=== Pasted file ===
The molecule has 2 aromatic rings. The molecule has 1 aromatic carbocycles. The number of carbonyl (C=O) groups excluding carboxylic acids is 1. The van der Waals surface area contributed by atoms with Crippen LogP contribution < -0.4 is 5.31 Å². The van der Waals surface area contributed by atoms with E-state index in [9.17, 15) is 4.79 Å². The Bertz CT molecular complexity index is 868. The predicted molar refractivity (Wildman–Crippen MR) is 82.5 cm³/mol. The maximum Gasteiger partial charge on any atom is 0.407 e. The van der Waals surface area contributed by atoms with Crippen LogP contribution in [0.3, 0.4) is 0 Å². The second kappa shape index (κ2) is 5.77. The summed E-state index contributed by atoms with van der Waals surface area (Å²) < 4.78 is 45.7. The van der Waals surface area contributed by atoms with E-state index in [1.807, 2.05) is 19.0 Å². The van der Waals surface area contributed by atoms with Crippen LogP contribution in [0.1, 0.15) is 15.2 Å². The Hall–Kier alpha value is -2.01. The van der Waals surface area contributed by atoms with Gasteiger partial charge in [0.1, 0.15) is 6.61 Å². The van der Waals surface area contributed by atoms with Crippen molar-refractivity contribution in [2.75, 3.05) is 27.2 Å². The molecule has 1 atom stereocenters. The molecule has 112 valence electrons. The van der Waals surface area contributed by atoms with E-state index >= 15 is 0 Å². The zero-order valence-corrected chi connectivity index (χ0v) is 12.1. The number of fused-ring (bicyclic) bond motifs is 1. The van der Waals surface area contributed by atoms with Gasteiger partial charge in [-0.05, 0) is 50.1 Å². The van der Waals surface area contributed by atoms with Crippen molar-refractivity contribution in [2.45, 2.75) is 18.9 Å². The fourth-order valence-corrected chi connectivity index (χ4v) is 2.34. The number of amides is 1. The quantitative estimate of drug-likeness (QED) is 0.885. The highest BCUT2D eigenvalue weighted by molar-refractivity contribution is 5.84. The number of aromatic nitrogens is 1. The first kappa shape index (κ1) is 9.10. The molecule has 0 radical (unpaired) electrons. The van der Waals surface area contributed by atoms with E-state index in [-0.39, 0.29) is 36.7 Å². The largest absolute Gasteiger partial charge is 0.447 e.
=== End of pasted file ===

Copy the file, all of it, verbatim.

The molecule has 2 aromatic rings. The molecule has 1 aromatic carbocycles. The number of carbonyl (C=O) groups excluding carboxylic acids is 1. The van der Waals surface area contributed by atoms with Crippen LogP contribution < -0.4 is 5.31 Å². The van der Waals surface area contributed by atoms with E-state index in [9.17, 15) is 4.79 Å². The Bertz CT molecular complexity index is 868. The predicted molar refractivity (Wildman–Crippen MR) is 82.5 cm³/mol. The maximum Gasteiger partial charge on any atom is 0.407 e. The van der Waals surface area contributed by atoms with Crippen LogP contribution in [0.3, 0.4) is 0 Å². The second kappa shape index (κ2) is 5.77. The summed E-state index contributed by atoms with van der Waals surface area (Å²) < 4.78 is 45.7. The van der Waals surface area contributed by atoms with E-state index in [1.807, 2.05) is 19.0 Å². The van der Waals surface area contributed by atoms with Crippen LogP contribution in [0.1, 0.15) is 15.2 Å². The Hall–Kier alpha value is -2.01. The van der Waals surface area contributed by atoms with Gasteiger partial charge in [0.1, 0.15) is 6.61 Å². The van der Waals surface area contributed by atoms with Crippen molar-refractivity contribution in [2.75, 3.05) is 27.2 Å². The molecule has 1 atom stereocenters. The molecule has 112 valence electrons. The van der Waals surface area contributed by atoms with E-state index >= 15 is 0 Å². The zero-order valence-corrected chi connectivity index (χ0v) is 12.1. The number of fused-ring (bicyclic) bond motifs is 1. The van der Waals surface area contributed by atoms with Gasteiger partial charge in [-0.05, 0) is 50.1 Å². The van der Waals surface area contributed by atoms with Crippen molar-refractivity contribution in [2.45, 2.75) is 18.9 Å². The fourth-order valence-corrected chi connectivity index (χ4v) is 2.34. The number of amides is 1. The quantitative estimate of drug-likeness (QED) is 0.885. The highest BCUT2D eigenvalue weighted by molar-refractivity contribution is 5.84. The number of aromatic nitrogens is 1. The first kappa shape index (κ1) is 9.10. The molecule has 0 radical (unpaired) electrons. The van der Waals surface area contributed by atoms with E-state index in [-0.39, 0.29) is 36.7 Å². The largest absolute Gasteiger partial charge is 0.447 e.